As stated in the introduction written by Cocteau: “The Eternal Return…This title, borrowed from Nietzsche, means here that even legends can be reborn unbeknown to their heroes. An eternal return of the very simple circumstances which comprised the most famous of all great love stories.”  Indeed, the same stupid circumstances do tend to repeat themselves, though in The Eternal Return they play out in a slightly more eccentric way.  Despite being a rich and opulent man who lives in a castle, Marc (Jean Murat) has become more or a less a slave and cuckold in his own home, which in inhabited by his deceased wife Edith’s scheming and calculating old cunt sister Gertrude Frossin (Yvonne de Bray of Cocteau's Les parents terribles (1948)) and her evil 22-year-old midget son Achilles (played by ‘Piéral’, who would later appear in Delannoy’s later Cocteau adaptation Princess of Cleves (1961)) and weak and lazy husband Amédée (Jean d'Yd of Carl. Th Dreyer’s 1928 masterpiece The Passion of Joan of Arc) who, like so many mainstream American republicans, collects guns as a pathetic means to compensate for his lack of masculinity. The only person that lives in his home that Marc likes is his 24-year-old orphaned nephew Patrice (Cocteau’s lifelong muse Jean Marais), who he more or less considers a son since he has raised him ever since the boy’s parents drowned when he was very young. Indeed, as a tall, blond, handsome, athletic, and enterprising young man, Patrice is everything thing that Marc’s other nephew Achilles—an exceedingly resentful ankle-biting dwarf who is a thorn in everyone’s side, including his parents—is not. A superlatively shrewd scheming old bitch that hates the world because her sole progeny is a puny midget who will most certainly never produce an heir, Gertrude hopes to inherit Marc’s fortune, but she most get rid of Patrice first, which seems like an unlikely task considering that the wealthy widower loves his blond nephew and is not exactly too fond of his sister-in-law or her pint-sized progeny. Even though her evil dwarf son kills a dog with one of her husband’s shotguns, Gertrude has the gall to lie and claim that Patrice got his dog ‘Moulouk’ to bite her bastard boy Achilles.  Of course, as a young man who acts like a perennial toddler and oftentimes eavesdrops on people by listening to them through keyholes, Achilles is not exactly someone that Marc believes.  Hoping to help get Gertrude and her family off his uncle's back for good, Patrice offers to hunt down a hot new young wife for Marc who, although initially rejects the idea, eventually givens in.  Unfortunately for Patrice, he never considers that he might become attracted to such a young woman.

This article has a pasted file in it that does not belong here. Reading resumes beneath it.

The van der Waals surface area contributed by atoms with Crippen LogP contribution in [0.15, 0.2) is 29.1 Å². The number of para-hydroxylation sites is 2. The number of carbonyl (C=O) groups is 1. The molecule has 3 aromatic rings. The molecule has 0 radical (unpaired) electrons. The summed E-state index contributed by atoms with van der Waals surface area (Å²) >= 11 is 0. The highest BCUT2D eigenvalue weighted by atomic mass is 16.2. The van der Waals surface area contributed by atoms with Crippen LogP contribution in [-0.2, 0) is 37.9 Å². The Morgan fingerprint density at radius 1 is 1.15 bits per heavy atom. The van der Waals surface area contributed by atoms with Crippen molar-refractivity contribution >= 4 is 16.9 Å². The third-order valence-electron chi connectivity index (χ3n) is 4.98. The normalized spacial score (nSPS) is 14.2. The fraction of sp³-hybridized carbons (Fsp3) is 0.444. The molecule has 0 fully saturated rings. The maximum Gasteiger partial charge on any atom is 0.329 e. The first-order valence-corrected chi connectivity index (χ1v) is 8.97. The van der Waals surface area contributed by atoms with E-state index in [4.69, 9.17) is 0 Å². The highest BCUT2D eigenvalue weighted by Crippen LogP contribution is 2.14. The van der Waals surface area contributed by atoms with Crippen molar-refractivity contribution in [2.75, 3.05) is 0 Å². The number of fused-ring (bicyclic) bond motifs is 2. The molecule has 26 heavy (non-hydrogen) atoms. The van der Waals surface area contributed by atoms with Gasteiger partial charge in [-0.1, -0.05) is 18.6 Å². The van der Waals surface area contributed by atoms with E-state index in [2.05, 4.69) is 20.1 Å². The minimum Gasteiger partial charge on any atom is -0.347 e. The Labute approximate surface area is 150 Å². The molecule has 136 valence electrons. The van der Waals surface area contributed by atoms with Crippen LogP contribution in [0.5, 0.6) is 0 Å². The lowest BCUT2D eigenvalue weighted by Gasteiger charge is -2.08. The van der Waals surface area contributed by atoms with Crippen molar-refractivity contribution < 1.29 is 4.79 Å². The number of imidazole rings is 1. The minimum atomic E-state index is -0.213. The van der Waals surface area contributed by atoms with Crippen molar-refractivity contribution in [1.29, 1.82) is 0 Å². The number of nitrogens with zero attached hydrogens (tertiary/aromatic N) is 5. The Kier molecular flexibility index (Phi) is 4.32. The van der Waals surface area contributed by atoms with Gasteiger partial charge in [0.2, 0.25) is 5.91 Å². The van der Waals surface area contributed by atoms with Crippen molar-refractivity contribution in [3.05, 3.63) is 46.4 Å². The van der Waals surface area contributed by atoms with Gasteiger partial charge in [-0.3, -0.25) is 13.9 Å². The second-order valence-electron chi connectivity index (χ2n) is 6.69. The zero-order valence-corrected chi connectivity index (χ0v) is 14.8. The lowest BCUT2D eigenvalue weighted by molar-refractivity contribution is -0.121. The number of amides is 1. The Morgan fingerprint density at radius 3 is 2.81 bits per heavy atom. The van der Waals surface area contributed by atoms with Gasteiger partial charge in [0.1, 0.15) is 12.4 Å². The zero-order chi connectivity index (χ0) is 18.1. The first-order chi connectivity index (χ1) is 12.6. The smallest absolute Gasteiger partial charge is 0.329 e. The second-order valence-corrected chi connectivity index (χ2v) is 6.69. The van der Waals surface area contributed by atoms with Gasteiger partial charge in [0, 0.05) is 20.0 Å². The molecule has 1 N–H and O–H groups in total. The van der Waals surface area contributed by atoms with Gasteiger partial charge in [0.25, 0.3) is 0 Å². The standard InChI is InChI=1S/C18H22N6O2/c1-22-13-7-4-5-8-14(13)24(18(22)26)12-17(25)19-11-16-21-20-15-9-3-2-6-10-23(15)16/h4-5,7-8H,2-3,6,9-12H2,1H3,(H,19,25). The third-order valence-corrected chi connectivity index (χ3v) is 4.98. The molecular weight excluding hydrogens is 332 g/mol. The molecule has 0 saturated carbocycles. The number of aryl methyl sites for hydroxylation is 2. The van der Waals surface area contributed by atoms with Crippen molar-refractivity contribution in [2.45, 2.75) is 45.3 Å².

In the hope of procuring his uncle a young beauty, Patrice sails to a nearby island with his dog Moulouk where it seems somewhat unlikely that he will be able to find any sort of delectable dame as the remote area is mostly inhabited by ignorant drunken seamen and superstitious old women that seem completely untouched by the civilizing effects of Christianity. The first place Patrice heads to upon arriving at the island is a bar where he gets in a fight with a tall drunken cretin named Morholt (Alexandre Rignault of Georges Franju’s Eyes Without a Face (1960) aka Les yeux sans visage) after the big boorish brute grabs a stunning, if not seemingly bitchy, 22-year-old young blonde beauty named Nathalie (Madeleine Sologne in her most famous role) by her hair and attempts to force her to drink liquor off a bar table after she refuses to take a shot of cognac. While Patrice manages to defeat Morholt by breaking a bottle over his head, he suffers a horrible knife wound to the leg and is left bedridden, so Nathalie, who has fallen in love with the dashing young blond beast who came to her rescue, nurses him back to health with the help of her adoptive mother Anne (Jane Marken of Marcel Carné’s Children of Paradise (1945) aka Les enfants du paradis). An overtly frigid chick that was dealt a sorry lot in life as a Norwegian orphan who was left a bastard as a little girl after her parents drowned after their boat capsized, Nathalie soon makes Patrice realize he and she, “We’re both children of the sea” and were practically born for one another as soul-mates in the most truest sense, but the hero still absurdly asks her to marry his old fart of an uncle. Knowing that she will most likely be killed by her ‘fiancé’ Morholt if she stays on the island and realizing that she can at least be close to her beloved Patrice if she marries his uncle, Nathalie reluctantly agrees to marry Marc, not realizing how hard it will be to hide her feelings from the man she has so hopelessly fallen in love with while living in the same home with him.  While Patrice and Nathalie are unequivocal soul-mates who would most certainly sire the most immaculate of brood and memories, time and circumstance has forsaken them to a truly tragic fate that would make any sane man question the existence of god and morality.